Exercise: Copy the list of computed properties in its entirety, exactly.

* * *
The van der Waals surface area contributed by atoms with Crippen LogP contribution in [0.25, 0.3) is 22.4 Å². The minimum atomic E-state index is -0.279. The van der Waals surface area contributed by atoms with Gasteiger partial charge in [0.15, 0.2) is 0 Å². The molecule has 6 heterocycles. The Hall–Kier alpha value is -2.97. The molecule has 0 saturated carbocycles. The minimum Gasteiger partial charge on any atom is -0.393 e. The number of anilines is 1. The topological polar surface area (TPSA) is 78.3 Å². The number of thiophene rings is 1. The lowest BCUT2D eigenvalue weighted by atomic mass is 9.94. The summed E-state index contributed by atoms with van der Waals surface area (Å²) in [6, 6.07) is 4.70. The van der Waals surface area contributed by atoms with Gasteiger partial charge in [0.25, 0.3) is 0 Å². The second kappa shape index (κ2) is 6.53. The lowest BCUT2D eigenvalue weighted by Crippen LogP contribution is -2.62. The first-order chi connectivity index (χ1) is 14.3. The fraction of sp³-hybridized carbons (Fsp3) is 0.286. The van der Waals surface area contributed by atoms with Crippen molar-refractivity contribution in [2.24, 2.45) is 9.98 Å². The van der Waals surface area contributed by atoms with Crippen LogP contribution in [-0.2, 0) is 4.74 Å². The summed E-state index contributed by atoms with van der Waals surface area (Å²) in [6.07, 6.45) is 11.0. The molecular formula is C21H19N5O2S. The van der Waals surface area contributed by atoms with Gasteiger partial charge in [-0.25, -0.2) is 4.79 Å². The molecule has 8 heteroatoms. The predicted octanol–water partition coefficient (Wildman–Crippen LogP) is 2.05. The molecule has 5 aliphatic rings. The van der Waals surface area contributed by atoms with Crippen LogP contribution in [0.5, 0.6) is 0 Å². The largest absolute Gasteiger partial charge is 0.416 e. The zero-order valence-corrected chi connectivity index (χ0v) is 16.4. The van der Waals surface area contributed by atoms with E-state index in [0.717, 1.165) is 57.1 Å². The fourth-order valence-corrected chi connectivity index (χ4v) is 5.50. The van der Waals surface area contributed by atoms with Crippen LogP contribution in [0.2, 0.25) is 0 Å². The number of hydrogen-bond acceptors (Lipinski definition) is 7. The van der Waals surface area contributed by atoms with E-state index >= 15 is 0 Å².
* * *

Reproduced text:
The van der Waals surface area contributed by atoms with Crippen LogP contribution in [0.25, 0.3) is 22.4 Å². The minimum atomic E-state index is -0.279. The van der Waals surface area contributed by atoms with Gasteiger partial charge in [0.15, 0.2) is 0 Å². The molecule has 6 heterocycles. The Hall–Kier alpha value is -2.97. The molecule has 0 saturated carbocycles. The minimum Gasteiger partial charge on any atom is -0.393 e. The number of anilines is 1. The topological polar surface area (TPSA) is 78.3 Å². The number of thiophene rings is 1. The lowest BCUT2D eigenvalue weighted by atomic mass is 9.94. The summed E-state index contributed by atoms with van der Waals surface area (Å²) in [6, 6.07) is 4.70. The van der Waals surface area contributed by atoms with Gasteiger partial charge in [0.25, 0.3) is 0 Å². The second kappa shape index (κ2) is 6.53. The lowest BCUT2D eigenvalue weighted by Crippen LogP contribution is -2.62. The first-order chi connectivity index (χ1) is 14.3. The fraction of sp³-hybridized carbons (Fsp3) is 0.286. The van der Waals surface area contributed by atoms with Crippen molar-refractivity contribution in [2.24, 2.45) is 9.98 Å². The van der Waals surface area contributed by atoms with Crippen LogP contribution in [-0.2, 0) is 4.74 Å². The summed E-state index contributed by atoms with van der Waals surface area (Å²) in [6.07, 6.45) is 11.0. The molecular formula is C21H19N5O2S. The van der Waals surface area contributed by atoms with Gasteiger partial charge in [-0.25, -0.2) is 4.79 Å². The molecule has 8 heteroatoms. The predicted octanol–water partition coefficient (Wildman–Crippen LogP) is 2.05. The molecule has 5 aliphatic rings. The van der Waals surface area contributed by atoms with Crippen LogP contribution in [0.5, 0.6) is 0 Å². The largest absolute Gasteiger partial charge is 0.416 e. The zero-order valence-corrected chi connectivity index (χ0v) is 16.4. The van der Waals surface area contributed by atoms with E-state index in [0.717, 1.165) is 57.1 Å². The fourth-order valence-corrected chi connectivity index (χ4v) is 5.50. The van der Waals surface area contributed by atoms with Crippen LogP contribution in [0.2, 0.25) is 0 Å². The number of hydrogen-bond acceptors (Lipinski definition) is 7. The van der Waals surface area contributed by atoms with E-state index >= 15 is 0 Å².